Maritime History & Tradition:
Port Townsend - Wooden Boat Capital of the West Coast
The Port Townsend Wooden Boat Festival is one of the most popular events in the word for wood boat enthusiasts. The festival has been held annually for over thirty years. Hosted by the Wooden Boat Foundation (a unit of Northwest Maritime Center in Port Townsend), the event occurs in early September each year and attracts classic boat owners, exhibitors and visitors from around the world. Last year in 2007, over 200 boats were on display. Small-craft, power and sailboats of all kinds were there with one major thing in common--they were all made of wood.
Wooden Boat Work:
A Northwest Tradition
Boats of wood have been built in the Northwest for more than 150 years by hundreds of local boat builders. From rowing skiffs to sailing ships, wood was the material of choice for commercial fishermen, sailors, and yachtsman alike. It wasn't until after World War Two when other materials replaced wood boat building as tradition gave way to cheaper and faster methods. Yet, wood boats seem to outlast all others. Steel and aluminum dissolve away, while fiberglass de-laminates, fissures and drifts out of style as the years go on. But wood boats, if diligently maintained, will span generations.
New Life for Oldest Surviving
Seattle Built Halibut Schooner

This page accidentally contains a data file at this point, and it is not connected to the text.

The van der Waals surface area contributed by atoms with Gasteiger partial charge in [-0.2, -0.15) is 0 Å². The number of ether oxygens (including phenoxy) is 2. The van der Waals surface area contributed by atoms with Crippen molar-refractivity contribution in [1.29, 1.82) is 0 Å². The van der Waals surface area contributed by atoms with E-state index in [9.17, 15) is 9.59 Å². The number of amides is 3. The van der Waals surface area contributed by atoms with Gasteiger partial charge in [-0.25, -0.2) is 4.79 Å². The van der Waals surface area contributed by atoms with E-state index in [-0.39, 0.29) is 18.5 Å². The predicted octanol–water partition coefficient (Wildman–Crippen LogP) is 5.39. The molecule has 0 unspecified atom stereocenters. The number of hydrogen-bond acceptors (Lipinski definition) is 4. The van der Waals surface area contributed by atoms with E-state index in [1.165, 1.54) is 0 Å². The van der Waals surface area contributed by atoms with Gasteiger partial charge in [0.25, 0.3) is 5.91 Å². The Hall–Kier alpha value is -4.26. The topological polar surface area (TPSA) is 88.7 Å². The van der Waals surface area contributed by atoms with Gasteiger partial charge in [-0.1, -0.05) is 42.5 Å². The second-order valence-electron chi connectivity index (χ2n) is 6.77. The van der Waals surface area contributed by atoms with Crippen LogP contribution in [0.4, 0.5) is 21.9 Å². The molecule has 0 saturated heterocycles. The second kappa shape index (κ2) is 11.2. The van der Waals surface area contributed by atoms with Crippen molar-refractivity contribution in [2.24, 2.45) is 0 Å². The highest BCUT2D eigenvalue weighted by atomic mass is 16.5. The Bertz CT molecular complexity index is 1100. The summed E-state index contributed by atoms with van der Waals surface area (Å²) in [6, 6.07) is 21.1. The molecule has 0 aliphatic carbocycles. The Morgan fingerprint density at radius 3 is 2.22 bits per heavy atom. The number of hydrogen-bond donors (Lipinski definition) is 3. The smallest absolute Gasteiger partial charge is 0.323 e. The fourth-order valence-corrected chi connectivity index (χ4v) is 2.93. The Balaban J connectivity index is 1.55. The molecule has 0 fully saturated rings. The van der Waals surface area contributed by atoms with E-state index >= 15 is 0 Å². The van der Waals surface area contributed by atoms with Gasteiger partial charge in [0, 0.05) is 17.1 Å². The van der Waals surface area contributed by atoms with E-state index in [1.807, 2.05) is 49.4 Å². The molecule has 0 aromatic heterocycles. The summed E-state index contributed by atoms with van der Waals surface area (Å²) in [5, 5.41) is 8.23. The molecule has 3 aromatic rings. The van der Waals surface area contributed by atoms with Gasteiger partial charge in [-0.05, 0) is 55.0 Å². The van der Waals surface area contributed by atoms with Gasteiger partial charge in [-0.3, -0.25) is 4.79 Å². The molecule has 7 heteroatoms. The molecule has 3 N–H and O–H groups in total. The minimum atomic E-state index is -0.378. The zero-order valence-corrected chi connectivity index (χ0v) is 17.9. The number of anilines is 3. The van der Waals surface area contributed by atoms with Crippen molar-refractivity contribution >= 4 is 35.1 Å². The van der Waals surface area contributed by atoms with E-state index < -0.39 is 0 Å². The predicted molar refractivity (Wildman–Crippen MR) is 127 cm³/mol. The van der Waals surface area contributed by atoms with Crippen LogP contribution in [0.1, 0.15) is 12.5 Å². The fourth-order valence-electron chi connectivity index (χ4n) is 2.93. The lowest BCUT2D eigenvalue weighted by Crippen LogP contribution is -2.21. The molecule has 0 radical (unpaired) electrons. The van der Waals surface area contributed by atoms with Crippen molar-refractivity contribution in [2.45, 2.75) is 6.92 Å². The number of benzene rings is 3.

It was a century ago when motorized fishing vessels from the Pacific Northwest began to ply the rich waters off Alaska for halibut, cod, and salmon. In the days before ice was readily available, fish were either salted or canned prior to being transported down the coast. Foreseeing opportunities to sell seafood to the masses, enterprising boat builders and fishermen invested in new techniques and processes. The faster hybrid gas and oil auxiliary boats were able to catch and deliver more fish than the heavily-crewed sailing ships of the day.
Fate of the Lumber Schooner Wawona
The once proud three-masted schooner Wawona quietly lies de-masted and severely weathered as she awaits her final fate at South Lake Union in Seattle. For the small percentage of people who are third generation or more in the Northwest, a significant part of your past is about to disappear. This wooden relic stands in stark contrast to Seattle's technology-age monoliths and sterile downtown park plans. So oddly out of place today at her lakeside moorage where she has been for the last 25 years, the tide of newly graduated x-box champions turned designers shrug at the sight of the huge dilapidating hulk--thinking it must have been left over from a Hollywood pirate movie set or something.